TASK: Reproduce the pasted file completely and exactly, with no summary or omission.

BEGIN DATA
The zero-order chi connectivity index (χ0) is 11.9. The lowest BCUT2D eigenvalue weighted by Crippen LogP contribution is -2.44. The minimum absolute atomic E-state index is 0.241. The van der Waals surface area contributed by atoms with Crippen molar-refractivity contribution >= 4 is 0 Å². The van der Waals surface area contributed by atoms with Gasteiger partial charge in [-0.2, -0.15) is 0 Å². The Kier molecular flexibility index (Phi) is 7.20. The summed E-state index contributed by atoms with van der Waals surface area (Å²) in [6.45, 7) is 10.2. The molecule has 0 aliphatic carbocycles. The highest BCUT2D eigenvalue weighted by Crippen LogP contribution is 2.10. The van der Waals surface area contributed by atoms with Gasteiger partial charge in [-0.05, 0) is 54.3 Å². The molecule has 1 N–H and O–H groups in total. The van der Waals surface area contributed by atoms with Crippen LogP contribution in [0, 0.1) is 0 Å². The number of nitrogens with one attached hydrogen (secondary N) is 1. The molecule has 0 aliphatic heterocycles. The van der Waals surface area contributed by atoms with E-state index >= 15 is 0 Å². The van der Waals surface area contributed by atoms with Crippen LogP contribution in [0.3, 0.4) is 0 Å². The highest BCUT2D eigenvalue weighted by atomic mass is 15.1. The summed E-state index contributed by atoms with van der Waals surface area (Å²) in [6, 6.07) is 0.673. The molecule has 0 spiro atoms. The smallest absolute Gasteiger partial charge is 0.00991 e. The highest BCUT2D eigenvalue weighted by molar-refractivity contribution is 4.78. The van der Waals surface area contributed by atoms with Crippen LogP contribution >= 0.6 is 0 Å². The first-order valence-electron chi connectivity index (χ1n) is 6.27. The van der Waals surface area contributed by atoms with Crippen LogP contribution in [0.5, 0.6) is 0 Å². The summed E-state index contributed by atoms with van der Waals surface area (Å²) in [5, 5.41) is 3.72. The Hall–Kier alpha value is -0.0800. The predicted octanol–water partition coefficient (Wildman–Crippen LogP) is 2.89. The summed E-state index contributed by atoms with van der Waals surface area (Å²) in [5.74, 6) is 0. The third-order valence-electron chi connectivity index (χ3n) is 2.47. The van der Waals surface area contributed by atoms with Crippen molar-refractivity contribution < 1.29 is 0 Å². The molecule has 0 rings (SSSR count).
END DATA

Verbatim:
The zero-order chi connectivity index (χ0) is 11.9. The lowest BCUT2D eigenvalue weighted by Crippen LogP contribution is -2.44. The minimum absolute atomic E-state index is 0.241. The van der Waals surface area contributed by atoms with Crippen molar-refractivity contribution >= 4 is 0 Å². The van der Waals surface area contributed by atoms with Gasteiger partial charge in [-0.2, -0.15) is 0 Å². The Kier molecular flexibility index (Phi) is 7.20. The summed E-state index contributed by atoms with van der Waals surface area (Å²) in [6.45, 7) is 10.2. The molecule has 0 aliphatic carbocycles. The highest BCUT2D eigenvalue weighted by Crippen LogP contribution is 2.10. The van der Waals surface area contributed by atoms with Gasteiger partial charge in [-0.05, 0) is 54.3 Å². The molecule has 1 N–H and O–H groups in total. The van der Waals surface area contributed by atoms with Crippen LogP contribution in [0, 0.1) is 0 Å². The number of nitrogens with one attached hydrogen (secondary N) is 1. The molecule has 0 aliphatic heterocycles. The van der Waals surface area contributed by atoms with E-state index >= 15 is 0 Å². The van der Waals surface area contributed by atoms with Crippen LogP contribution in [0.3, 0.4) is 0 Å². The highest BCUT2D eigenvalue weighted by atomic mass is 15.1. The summed E-state index contributed by atoms with van der Waals surface area (Å²) in [6, 6.07) is 0.673. The molecule has 0 spiro atoms. The smallest absolute Gasteiger partial charge is 0.00991 e. The highest BCUT2D eigenvalue weighted by molar-refractivity contribution is 4.78. The van der Waals surface area contributed by atoms with Crippen LogP contribution >= 0.6 is 0 Å². The first-order valence-electron chi connectivity index (χ1n) is 6.27. The van der Waals surface area contributed by atoms with Crippen LogP contribution in [0.5, 0.6) is 0 Å². The summed E-state index contributed by atoms with van der Waals surface area (Å²) in [5, 5.41) is 3.72. The Hall–Kier alpha value is -0.0800. The predicted octanol–water partition coefficient (Wildman–Crippen LogP) is 2.89. The summed E-state index contributed by atoms with van der Waals surface area (Å²) in [5.74, 6) is 0. The third-order valence-electron chi connectivity index (χ3n) is 2.47. The van der Waals surface area contributed by atoms with Crippen molar-refractivity contribution < 1.29 is 0 Å². The molecule has 0 rings (SSSR count).